Avalanche danger a risk not worth taking
By the time you read this, snow will almost certainly have killed someone in Alaska. It happens every year. In the winter of 1988-89, snow killed a dozen people – eight snowmachine riders, a snowboarder, a climber, a hiker and a utility worker.
In the winter of 2001-2002, there were 11 dead – five snowmachine riders, three snowshoers and three climbers. The carnage has been less since. On average through the past decade, snow has killed about three people per year, though the picture is not quite that simple.
Only one person died last year, a heli-ski guide. The year before, there were six; two heli-ski guides and four climbers on Mount McKinley.
Snow is a sneaky substance. It doesn’t look all that dangerous. It’s pure and white and oft-times light and fluffy. But it has a nasty way of sneaking up on you. It killed 29-year-old Jeffery Nissman, the man who designed the website for the Chugach National Forest Avalanche Information Center, when he walked out of the Forest Service work center in the community of Portage in 2004.
A slab of snow estimated to weigh 650-pounds slid off the roof of the building and crushed him. Nissman was not the first or the last to die this way.
In 2008, a neighbor of 85-year-old Venita Jonson of Rockford, Wash., found her buried in snow and dead after she apparently ventured outside to shovel after a storm.
The neighbor, a local newspaper reported, “had stopped by the woman’s home to give her some candy and found the front door standing open.”
When he went around the house to investigate, he spotted the back of Jonson’s “head protruding from a pile of snow,” the story continued. “Her snow shovel handle was sticking out of the snow nearby. It appeared the snow had cascaded from her rooftop, knocked her down and buried her.”
These sorts of incidents are, thankfully, unusual. Some might describe them as “freak accidents.” Not so with many of the rest. Most of the people who die in avalanches trigger them.
Some do it because they don’t know better. Others push the boundaries of safety in the name of having fun. The latter reflects some sort of strange, mental disconnect.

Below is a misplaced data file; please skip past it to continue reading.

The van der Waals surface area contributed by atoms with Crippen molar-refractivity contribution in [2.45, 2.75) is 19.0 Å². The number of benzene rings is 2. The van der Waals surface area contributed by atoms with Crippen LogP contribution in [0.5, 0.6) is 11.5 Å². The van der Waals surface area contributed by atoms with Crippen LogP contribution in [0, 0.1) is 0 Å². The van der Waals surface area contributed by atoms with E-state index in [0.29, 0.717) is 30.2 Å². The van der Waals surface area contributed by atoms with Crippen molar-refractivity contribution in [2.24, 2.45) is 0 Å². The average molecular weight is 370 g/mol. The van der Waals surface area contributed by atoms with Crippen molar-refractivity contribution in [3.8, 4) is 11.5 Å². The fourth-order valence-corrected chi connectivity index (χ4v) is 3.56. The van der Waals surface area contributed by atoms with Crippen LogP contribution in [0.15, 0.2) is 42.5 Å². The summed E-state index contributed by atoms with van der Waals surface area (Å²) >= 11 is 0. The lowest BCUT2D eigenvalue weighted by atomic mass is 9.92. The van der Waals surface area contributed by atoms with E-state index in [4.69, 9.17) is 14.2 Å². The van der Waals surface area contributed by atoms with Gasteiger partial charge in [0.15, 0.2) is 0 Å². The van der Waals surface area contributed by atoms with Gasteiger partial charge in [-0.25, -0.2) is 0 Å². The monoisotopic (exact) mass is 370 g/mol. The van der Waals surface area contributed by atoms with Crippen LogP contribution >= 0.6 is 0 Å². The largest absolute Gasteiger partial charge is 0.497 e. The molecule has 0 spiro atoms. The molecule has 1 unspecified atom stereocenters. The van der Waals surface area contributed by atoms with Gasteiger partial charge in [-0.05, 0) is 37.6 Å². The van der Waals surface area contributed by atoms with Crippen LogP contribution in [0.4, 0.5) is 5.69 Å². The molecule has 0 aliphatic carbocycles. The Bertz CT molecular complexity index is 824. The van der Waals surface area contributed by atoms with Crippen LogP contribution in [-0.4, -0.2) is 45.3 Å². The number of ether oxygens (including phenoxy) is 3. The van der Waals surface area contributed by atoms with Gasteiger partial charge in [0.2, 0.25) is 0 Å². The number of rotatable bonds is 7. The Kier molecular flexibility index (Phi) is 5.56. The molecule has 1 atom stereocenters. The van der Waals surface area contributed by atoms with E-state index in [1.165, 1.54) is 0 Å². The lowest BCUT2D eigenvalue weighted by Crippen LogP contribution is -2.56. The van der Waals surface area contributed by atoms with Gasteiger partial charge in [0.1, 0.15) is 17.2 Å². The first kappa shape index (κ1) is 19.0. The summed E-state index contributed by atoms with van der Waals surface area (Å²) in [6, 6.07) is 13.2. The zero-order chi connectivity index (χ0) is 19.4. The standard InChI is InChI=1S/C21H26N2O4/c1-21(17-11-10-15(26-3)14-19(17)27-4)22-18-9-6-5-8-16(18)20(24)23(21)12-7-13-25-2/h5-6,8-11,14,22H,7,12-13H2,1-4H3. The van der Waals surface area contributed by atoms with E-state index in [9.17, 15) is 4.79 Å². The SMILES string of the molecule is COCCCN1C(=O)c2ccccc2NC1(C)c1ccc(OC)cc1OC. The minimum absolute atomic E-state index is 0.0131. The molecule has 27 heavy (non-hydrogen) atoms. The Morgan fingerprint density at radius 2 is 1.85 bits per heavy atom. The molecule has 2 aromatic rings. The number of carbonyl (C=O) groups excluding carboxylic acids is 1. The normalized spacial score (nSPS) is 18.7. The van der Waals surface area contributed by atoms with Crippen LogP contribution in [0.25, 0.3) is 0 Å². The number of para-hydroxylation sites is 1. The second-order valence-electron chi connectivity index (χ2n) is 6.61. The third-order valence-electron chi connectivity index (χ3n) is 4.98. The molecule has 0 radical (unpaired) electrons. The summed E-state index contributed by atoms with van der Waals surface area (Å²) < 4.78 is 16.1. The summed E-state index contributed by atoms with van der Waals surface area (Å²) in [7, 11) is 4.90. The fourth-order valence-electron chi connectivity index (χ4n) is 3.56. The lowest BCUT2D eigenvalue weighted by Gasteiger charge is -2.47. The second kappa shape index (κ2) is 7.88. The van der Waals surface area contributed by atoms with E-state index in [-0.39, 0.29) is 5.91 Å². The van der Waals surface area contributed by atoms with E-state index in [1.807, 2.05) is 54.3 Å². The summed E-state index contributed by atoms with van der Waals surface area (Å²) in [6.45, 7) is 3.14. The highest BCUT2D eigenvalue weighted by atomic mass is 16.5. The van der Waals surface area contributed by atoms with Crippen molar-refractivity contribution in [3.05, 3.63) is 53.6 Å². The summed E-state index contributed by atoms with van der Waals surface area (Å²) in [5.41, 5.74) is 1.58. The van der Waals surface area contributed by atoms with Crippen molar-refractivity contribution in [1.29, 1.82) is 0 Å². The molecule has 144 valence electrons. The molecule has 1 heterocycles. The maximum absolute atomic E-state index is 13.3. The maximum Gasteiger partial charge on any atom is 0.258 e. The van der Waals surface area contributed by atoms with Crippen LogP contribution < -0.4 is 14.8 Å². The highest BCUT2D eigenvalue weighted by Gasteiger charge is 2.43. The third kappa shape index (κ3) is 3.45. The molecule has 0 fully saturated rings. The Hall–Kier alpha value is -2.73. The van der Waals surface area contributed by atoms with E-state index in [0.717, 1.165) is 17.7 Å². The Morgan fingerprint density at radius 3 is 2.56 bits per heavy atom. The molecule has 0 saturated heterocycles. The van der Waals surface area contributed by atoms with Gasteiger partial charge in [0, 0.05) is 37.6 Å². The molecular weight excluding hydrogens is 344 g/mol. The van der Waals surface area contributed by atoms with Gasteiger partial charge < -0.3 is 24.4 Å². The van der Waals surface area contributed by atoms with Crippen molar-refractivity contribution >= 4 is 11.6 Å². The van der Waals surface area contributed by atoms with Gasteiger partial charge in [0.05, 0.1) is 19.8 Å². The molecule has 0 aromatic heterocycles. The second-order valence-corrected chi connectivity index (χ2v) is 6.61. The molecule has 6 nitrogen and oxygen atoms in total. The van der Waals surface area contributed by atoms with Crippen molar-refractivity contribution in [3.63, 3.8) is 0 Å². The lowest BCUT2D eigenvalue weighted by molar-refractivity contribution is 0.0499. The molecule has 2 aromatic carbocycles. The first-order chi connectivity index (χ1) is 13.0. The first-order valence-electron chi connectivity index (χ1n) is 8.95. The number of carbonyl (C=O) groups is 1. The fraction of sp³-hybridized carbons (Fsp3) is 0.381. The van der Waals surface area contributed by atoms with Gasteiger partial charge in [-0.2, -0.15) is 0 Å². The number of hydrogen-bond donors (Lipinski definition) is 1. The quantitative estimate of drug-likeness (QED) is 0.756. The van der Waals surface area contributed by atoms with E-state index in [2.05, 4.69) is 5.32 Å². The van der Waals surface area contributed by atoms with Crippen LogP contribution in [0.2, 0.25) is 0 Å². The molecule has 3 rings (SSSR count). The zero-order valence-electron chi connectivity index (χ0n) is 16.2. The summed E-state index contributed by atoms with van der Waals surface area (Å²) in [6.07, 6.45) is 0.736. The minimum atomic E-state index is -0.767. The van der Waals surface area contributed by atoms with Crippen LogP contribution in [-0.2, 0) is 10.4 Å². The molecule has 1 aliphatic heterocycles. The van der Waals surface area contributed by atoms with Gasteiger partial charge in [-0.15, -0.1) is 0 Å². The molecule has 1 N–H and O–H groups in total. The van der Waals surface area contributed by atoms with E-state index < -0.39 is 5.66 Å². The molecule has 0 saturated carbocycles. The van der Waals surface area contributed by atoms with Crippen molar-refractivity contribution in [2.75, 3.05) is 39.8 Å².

What sort of fun could be so enticing that you’d risk dying today instead of playing it safe in order to have fun again tomorrow?
And yet, people regularly stumble into the fun trap. Members of the Alyeska Ski Patrol watched in horror when snow killed 30-year-old Joel Schihl in 2006. He was backcountry skiing on Raggedtop Mountain across the Girdwood valley from the ski resort with friend Bradley Cosgrove, then 28, when they tripped an avalanche.
Authorities later reported Cosgrove successfully skied about a third of the way down from the mountain’s 5,200-foot summit before Schihl started his descent. He probably thought he was safe following someone else’s track. He made but two turns before a 100-foot-wide wall of snow ripped loose and slid 2,000 feet.
It swallowed Schihl. Cosgrove managed to ski out of the way and then found his buried partner, thanks to the fact both were wearing avalanche beacons. Cosgrove dug him out, but, sadly, Schihl was already dead.
This is not uncommon. Avalanche beacons make it possible to find avalanche victim quickly, but they do not guarantee anyone will survive. People often die from trauma after being tumbled in the snow.
Schihl, who emigrated to Alaska from Virginia in search of adventure in the north, left behind a pregnant wife. It is the secondary cost of deadly snow. The survivors of the victims pay a price, too.
That alone ought to be enough to make you think twice about the risks you’re willing to take in the name of fun. How will your parents, your children or your spouse feel if you don’t come back?